I’ve ranted here from time to time about my dislike/trust of Hillary Rodham Clinton. While at the time of this writing (Tuesday afternoon) the results of the New Hampshire primary were not known, it sure looked like the Barack Obama tide was going to swamp her again. She’s looking like the Big 10 to his SEC.
While I’m glad that it looks more and more each day like she will not be the Democratic nominee for president, I must confess a little sympathy for her. It must be hell having your life’s dream shattered and the entire country watching it transpire, with probably at least half of them reveling in it.
It’s obvious she’s been really stressed the past couple days — raising her voice in anger during Saturday night’s debate, launching every negative attack she and her husband can think of, and even tearing up Monday as she talked about the election.
The tears were all over the Internet and TV news Monday afternoon and evening — everybody was reporting it. The best headline I saw goes to Radar Magazine online — “Hillary Clinton imitates carbon based life form.”
Clinton missed the boat. Her ship sailed in 2004 — that was her time and she made the mistake so many politicians do and decided to wait until the next election. In 2004, the Democrats had nobody, the likes of John Kerry, Howard Dean, John Edwards, Dick Gephardt, Dennis Kucinich etc. The party was crying out for her and she refused, obviously fearing taking on a wartime president. In fact, if memory serves, she took herself out of the running something like a full year before the primary campaign started. In that time, the war in Iraq went south, along with the president’s popularity. He turned out to be vulnerable to a quality candidate. Unfortunately for Democrats, Kerry was not a quality candidate.
It was like a Saturday Night Live sketch with her explaining her vote for the Iraq War Resolution: “I would have voted against it if I thought I could oppose the war and still be elected president.”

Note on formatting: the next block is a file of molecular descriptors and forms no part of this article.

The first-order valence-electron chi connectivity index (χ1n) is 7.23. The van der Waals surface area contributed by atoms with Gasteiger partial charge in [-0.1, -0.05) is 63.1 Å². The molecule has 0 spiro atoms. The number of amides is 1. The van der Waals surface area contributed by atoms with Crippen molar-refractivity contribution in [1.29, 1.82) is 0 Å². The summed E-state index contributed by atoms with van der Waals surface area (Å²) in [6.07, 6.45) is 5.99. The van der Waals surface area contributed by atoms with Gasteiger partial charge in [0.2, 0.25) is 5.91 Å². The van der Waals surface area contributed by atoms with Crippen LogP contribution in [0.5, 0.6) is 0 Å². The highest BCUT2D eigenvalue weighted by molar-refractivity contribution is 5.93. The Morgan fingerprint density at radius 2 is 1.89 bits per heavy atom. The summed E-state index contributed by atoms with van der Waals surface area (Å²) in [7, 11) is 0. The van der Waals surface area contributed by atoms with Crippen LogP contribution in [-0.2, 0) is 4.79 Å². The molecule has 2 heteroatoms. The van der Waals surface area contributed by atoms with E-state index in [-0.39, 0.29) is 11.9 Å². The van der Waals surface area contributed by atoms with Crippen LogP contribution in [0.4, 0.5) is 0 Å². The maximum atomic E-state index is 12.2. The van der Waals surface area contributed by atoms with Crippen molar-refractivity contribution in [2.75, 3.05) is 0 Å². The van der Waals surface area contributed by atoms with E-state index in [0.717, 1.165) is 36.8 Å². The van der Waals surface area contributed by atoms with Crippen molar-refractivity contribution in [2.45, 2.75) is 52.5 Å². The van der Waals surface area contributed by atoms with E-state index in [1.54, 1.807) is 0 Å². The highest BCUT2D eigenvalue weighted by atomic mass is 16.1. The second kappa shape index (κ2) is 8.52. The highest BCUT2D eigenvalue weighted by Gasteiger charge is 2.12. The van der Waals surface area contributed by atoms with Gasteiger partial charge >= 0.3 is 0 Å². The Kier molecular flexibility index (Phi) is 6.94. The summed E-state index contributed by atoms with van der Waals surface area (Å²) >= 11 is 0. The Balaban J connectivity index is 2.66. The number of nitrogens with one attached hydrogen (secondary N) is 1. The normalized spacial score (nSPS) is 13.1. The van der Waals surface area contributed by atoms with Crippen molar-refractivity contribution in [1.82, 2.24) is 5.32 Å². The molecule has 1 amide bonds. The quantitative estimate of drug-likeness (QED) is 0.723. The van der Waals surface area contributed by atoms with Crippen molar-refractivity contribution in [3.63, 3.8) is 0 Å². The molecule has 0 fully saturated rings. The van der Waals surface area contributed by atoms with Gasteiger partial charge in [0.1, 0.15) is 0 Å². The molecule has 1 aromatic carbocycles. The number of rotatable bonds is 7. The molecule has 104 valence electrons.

Early last year when people started mentioning Obama’s name as a possible presidential candidate, most pundits said he was too young, didn’t have the experience, and he should wait four or eight years before making a presidential run.
Fortunately for him, he did not listen to the pundits (a good lesson for any politician). This is his moment, just as 2004 was Clinton’s.
This is not an endorsement of Obama. Frankly, I don’t really know what he stands for, other than “change,” whatever that means. He’s not been specific on any policy proposals as far as I can tell. But that’s not what this is about.
The public is a fickle bunch. They may fall in love with a candidate, but they will throw him or her over for the next good lookin’ thing that comes down the pike. When opportunity knocks, you need to not only open the door, but you need to have your bags packed and waiting. And that doesn’t just apply to politics.
With that said, I think it would be premature to write Clinton off for this election. While it sure looks like she’s toast — and it wouldn’t bother me if she is — I think she’s still a viable candidate, if for no other reason than the pundits say she’s finished. The Clintons have proved to be slippery and nobody ever got rich betting against them.
What’s more, it would be bad for the country if this thing ended now. With everything going on in the world, we need a more thorough discussion of the issues than has happened thus far and as many Americans as possible deserve an opportunity to help choose their party’s nominee.
So don’t shed any tears for Mrs. Clinton, at least not yet. She’s liable to surprise … she’s liable to be around a while longer. And for those reveling in her misery, keep your chins up, she’ll still be here to kick around awhile longer.